Long accustomed to regard him as a safe and disinterested old friend, the respect with which, as a child, she had looked up to him, she had insensibly preserved when a woman. That respect had taught her to consider his notice as a favour, and far from suspiciously shunning, she had innocently courted it: and his readiness in advising and tutoring her, his frank and easy friendliness of behaviour, had kept his influence unimpaired, by preventing its secret purpose from being detected.
But now the whole mystery was revealed; his aversion to the Delviles, to which hitherto she had attributed all she disapproved in his behaviour, she was convinced must be inadequate to stimulate him to such lengths. That aversion itself was by this late surmise accounted for, and no sooner did it occur to her, than a thousand circumstances confirmed it.
The first among these was the evident ill will of Lady Margaret, which though she had constantly imputed to the general irascibility for which her character was notorious, she had often wondered to find impenetrable to all endeavours to please or soften her. His care of her fortune, his exhortations against her expences, his wish to make her live with Mr Briggs, all contributed to point out the selfishness of his attentions, which in one instance rendered visible, became obvious in every other.
Yet various as were the incidents that now poured upon her memory to his disgrace, not one among them took its rise from his behaviour to herself, which always had been scrupulously circumspect, or if for a moment unguarded, only at a season when her own distress or confusion had prevented her from perceiving it. This recollection almost staggered her suspicions; yet so absolute seemed the confirmation they received from every other, that her doubt was overpowered, and soon wholly extinguished.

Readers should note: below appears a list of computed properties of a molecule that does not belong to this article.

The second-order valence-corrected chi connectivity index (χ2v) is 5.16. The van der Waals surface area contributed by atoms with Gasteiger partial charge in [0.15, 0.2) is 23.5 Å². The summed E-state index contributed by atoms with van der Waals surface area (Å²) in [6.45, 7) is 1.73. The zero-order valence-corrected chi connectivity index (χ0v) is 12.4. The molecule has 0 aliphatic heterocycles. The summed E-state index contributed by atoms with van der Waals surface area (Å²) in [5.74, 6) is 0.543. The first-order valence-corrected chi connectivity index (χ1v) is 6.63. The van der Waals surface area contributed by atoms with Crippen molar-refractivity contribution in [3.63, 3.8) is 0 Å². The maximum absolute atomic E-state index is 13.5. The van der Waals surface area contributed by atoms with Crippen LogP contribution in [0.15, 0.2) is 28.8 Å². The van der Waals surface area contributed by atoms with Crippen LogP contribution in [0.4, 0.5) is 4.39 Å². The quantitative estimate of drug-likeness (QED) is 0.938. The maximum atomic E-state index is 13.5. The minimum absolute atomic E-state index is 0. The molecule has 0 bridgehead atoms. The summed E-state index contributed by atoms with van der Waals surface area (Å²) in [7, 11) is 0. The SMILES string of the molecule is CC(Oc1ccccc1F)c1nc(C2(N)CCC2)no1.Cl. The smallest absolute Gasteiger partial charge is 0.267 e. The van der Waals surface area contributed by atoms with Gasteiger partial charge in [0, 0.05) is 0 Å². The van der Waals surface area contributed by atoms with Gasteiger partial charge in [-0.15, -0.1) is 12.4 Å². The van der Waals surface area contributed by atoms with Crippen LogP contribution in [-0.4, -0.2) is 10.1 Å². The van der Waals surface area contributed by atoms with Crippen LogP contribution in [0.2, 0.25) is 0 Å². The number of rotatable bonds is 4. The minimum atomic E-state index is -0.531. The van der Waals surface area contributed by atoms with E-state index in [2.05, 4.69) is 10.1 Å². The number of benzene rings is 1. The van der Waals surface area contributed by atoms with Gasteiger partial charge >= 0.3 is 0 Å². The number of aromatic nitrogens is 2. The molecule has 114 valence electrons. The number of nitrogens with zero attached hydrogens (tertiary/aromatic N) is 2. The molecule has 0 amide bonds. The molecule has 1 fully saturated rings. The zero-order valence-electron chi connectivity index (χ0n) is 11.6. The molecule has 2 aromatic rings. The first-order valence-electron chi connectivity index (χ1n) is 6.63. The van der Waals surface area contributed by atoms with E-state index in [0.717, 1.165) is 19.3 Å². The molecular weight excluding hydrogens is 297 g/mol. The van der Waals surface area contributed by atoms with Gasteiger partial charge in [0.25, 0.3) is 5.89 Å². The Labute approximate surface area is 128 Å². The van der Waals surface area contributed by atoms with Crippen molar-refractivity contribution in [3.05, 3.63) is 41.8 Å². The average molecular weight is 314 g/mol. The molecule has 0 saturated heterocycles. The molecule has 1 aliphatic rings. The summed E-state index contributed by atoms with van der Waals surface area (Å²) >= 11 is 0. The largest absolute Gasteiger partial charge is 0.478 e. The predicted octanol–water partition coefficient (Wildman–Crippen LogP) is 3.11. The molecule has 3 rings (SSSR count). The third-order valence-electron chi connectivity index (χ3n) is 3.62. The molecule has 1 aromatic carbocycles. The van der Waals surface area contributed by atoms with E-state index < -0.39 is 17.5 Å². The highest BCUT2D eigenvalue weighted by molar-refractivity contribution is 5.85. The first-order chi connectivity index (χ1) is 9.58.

She was yet ruminating on this subject, when, word was brought her that Mr Monckton was in the parlour.
Mingled disgust and indignation made her shudder at his name, and without pausing a moment, she sent him word she was engaged, and could not possibly leave her room.
Astonished by such a dismission, he left the house in the utmost confusion. But Cecilia could not endure to see him, after a discovery of such hypocrisy and villainy.
She considered, however, that the matter could not rest here: he would demand an explanation, and perhaps, by his unparalleled address, again contrive to seem innocent, notwithstanding appearances were at present so much against him. Expecting, therefore, some artifice, and determined not to be duped by it, she sent again for the Pew-opener, to examine her more strictly.
The woman was out at work in a private family, and could not come till the evening: but, when further questioned, the description she gave of Miss Bennet was too exact to be disputed.
She then desired her to call again the next morning and sent a servant to the Grove, with her compliments to Miss Bennet, and a request that she might send her carriage for her the next day, at any time she pleased, as she wished much to speak with her.
This message, she was aware, might create some suspicion, and put her upon her guard; but she thought, nevertheless, a sudden meeting with the Pew-opener, whom she meant abruptly to confront with her, would baffle the security of any previously settled scheme.
To a conviction such as this even Mr Monckton must submit, and since he was lost to her as a friend, she might at least save herself the pain of keeping up his acquaintance.
Last updated Monday, December 22, 2014 at 10:48